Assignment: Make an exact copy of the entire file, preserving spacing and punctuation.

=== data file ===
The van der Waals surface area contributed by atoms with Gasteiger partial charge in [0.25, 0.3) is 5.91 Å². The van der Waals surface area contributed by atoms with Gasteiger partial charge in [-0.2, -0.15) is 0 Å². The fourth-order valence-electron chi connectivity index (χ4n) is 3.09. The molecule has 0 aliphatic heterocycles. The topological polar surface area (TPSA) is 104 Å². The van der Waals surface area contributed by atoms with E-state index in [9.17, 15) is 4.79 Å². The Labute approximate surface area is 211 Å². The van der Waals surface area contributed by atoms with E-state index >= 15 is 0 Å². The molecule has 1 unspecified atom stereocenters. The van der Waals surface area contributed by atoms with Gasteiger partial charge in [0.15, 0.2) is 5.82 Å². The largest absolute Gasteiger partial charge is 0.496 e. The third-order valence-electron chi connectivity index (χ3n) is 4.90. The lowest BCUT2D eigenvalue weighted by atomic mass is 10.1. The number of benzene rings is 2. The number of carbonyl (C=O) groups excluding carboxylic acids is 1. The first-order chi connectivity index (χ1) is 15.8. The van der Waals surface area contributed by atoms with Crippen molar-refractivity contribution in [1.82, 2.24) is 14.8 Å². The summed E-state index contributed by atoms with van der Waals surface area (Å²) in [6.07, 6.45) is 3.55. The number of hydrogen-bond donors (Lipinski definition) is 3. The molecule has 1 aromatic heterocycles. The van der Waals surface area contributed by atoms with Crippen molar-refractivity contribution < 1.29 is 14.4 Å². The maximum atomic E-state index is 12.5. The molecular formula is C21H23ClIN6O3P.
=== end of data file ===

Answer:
The van der Waals surface area contributed by atoms with Gasteiger partial charge in [0.25, 0.3) is 5.91 Å². The van der Waals surface area contributed by atoms with Gasteiger partial charge in [-0.2, -0.15) is 0 Å². The fourth-order valence-electron chi connectivity index (χ4n) is 3.09. The molecule has 0 aliphatic heterocycles. The topological polar surface area (TPSA) is 104 Å². The van der Waals surface area contributed by atoms with E-state index in [9.17, 15) is 4.79 Å². The Labute approximate surface area is 211 Å². The van der Waals surface area contributed by atoms with E-state index >= 15 is 0 Å². The molecule has 1 unspecified atom stereocenters. The van der Waals surface area contributed by atoms with Gasteiger partial charge in [0.15, 0.2) is 5.82 Å². The largest absolute Gasteiger partial charge is 0.496 e. The third-order valence-electron chi connectivity index (χ3n) is 4.90. The lowest BCUT2D eigenvalue weighted by atomic mass is 10.1. The number of benzene rings is 2. The number of carbonyl (C=O) groups excluding carboxylic acids is 1. The first-order chi connectivity index (χ1) is 15.8. The van der Waals surface area contributed by atoms with Crippen molar-refractivity contribution in [1.82, 2.24) is 14.8 Å². The summed E-state index contributed by atoms with van der Waals surface area (Å²) in [6.07, 6.45) is 3.55. The number of hydrogen-bond donors (Lipinski definition) is 3. The molecule has 1 aromatic heterocycles. The van der Waals surface area contributed by atoms with Crippen molar-refractivity contribution < 1.29 is 14.4 Å². The maximum atomic E-state index is 12.5. The molecular formula is C21H23ClIN6O3P.